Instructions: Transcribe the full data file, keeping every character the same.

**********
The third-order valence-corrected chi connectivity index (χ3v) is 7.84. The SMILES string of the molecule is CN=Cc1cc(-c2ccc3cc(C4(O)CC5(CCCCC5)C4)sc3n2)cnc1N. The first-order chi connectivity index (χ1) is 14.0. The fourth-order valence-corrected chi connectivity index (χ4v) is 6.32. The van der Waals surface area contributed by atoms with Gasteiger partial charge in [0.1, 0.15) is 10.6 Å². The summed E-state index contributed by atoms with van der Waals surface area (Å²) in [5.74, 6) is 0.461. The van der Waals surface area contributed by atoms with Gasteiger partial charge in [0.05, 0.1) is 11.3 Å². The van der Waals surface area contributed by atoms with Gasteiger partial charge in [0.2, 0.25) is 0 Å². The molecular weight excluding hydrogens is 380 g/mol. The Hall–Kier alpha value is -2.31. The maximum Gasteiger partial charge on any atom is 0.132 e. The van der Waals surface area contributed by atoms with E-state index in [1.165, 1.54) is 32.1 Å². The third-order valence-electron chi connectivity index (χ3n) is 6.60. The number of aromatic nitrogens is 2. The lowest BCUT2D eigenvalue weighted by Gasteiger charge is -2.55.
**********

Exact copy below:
The third-order valence-corrected chi connectivity index (χ3v) is 7.84. The SMILES string of the molecule is CN=Cc1cc(-c2ccc3cc(C4(O)CC5(CCCCC5)C4)sc3n2)cnc1N. The first-order chi connectivity index (χ1) is 14.0. The fourth-order valence-corrected chi connectivity index (χ4v) is 6.32. The van der Waals surface area contributed by atoms with Gasteiger partial charge in [0.1, 0.15) is 10.6 Å². The summed E-state index contributed by atoms with van der Waals surface area (Å²) in [5.74, 6) is 0.461. The van der Waals surface area contributed by atoms with Gasteiger partial charge in [0.05, 0.1) is 11.3 Å². The van der Waals surface area contributed by atoms with Gasteiger partial charge in [0.2, 0.25) is 0 Å². The molecular weight excluding hydrogens is 380 g/mol. The Hall–Kier alpha value is -2.31. The maximum Gasteiger partial charge on any atom is 0.132 e. The van der Waals surface area contributed by atoms with E-state index in [1.165, 1.54) is 32.1 Å². The third-order valence-electron chi connectivity index (χ3n) is 6.60. The number of aromatic nitrogens is 2. The lowest BCUT2D eigenvalue weighted by Gasteiger charge is -2.55.